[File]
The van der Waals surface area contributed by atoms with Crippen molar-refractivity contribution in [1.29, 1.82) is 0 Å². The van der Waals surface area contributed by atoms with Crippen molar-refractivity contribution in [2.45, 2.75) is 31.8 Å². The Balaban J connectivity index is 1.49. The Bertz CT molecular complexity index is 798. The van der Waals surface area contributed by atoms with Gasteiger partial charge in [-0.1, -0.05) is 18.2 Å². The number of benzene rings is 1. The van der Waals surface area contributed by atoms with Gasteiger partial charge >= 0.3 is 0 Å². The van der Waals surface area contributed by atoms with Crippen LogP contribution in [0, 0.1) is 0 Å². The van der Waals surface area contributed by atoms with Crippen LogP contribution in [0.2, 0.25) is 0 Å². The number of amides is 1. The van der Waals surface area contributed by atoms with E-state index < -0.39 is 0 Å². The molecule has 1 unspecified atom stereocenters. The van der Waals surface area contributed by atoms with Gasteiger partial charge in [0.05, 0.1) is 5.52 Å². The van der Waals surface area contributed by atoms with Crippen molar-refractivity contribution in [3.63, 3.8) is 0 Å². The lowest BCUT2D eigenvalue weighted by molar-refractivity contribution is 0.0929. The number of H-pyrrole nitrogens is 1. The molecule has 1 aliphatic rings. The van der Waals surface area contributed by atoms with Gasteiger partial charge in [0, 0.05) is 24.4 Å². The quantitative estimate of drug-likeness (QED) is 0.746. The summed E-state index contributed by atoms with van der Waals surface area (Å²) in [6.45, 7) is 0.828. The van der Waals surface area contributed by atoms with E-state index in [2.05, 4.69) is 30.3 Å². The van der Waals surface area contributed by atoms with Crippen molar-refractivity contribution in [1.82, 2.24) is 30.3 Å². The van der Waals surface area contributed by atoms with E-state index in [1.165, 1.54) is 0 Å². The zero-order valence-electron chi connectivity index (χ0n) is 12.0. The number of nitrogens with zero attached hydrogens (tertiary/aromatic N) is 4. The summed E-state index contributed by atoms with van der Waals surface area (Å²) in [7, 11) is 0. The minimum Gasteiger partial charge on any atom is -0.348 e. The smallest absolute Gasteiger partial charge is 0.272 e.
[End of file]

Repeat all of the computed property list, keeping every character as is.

The van der Waals surface area contributed by atoms with Crippen molar-refractivity contribution in [1.29, 1.82) is 0 Å². The van der Waals surface area contributed by atoms with Crippen molar-refractivity contribution in [2.45, 2.75) is 31.8 Å². The Balaban J connectivity index is 1.49. The Bertz CT molecular complexity index is 798. The van der Waals surface area contributed by atoms with Gasteiger partial charge in [-0.1, -0.05) is 18.2 Å². The number of benzene rings is 1. The van der Waals surface area contributed by atoms with Gasteiger partial charge >= 0.3 is 0 Å². The van der Waals surface area contributed by atoms with Crippen LogP contribution in [0, 0.1) is 0 Å². The van der Waals surface area contributed by atoms with Crippen LogP contribution in [0.2, 0.25) is 0 Å². The number of amides is 1. The van der Waals surface area contributed by atoms with E-state index < -0.39 is 0 Å². The molecule has 1 unspecified atom stereocenters. The van der Waals surface area contributed by atoms with Gasteiger partial charge in [0.05, 0.1) is 5.52 Å². The van der Waals surface area contributed by atoms with Crippen molar-refractivity contribution in [3.63, 3.8) is 0 Å². The lowest BCUT2D eigenvalue weighted by molar-refractivity contribution is 0.0929. The number of H-pyrrole nitrogens is 1. The molecule has 1 aliphatic rings. The van der Waals surface area contributed by atoms with Gasteiger partial charge in [0, 0.05) is 24.4 Å². The quantitative estimate of drug-likeness (QED) is 0.746. The summed E-state index contributed by atoms with van der Waals surface area (Å²) in [6.45, 7) is 0.828. The van der Waals surface area contributed by atoms with E-state index in [2.05, 4.69) is 30.3 Å². The van der Waals surface area contributed by atoms with Crippen molar-refractivity contribution in [1.82, 2.24) is 30.3 Å². The van der Waals surface area contributed by atoms with E-state index in [1.165, 1.54) is 0 Å². The zero-order valence-electron chi connectivity index (χ0n) is 12.0. The number of nitrogens with zero attached hydrogens (tertiary/aromatic N) is 4. The summed E-state index contributed by atoms with van der Waals surface area (Å²) in [7, 11) is 0. The minimum Gasteiger partial charge on any atom is -0.348 e. The smallest absolute Gasteiger partial charge is 0.272 e.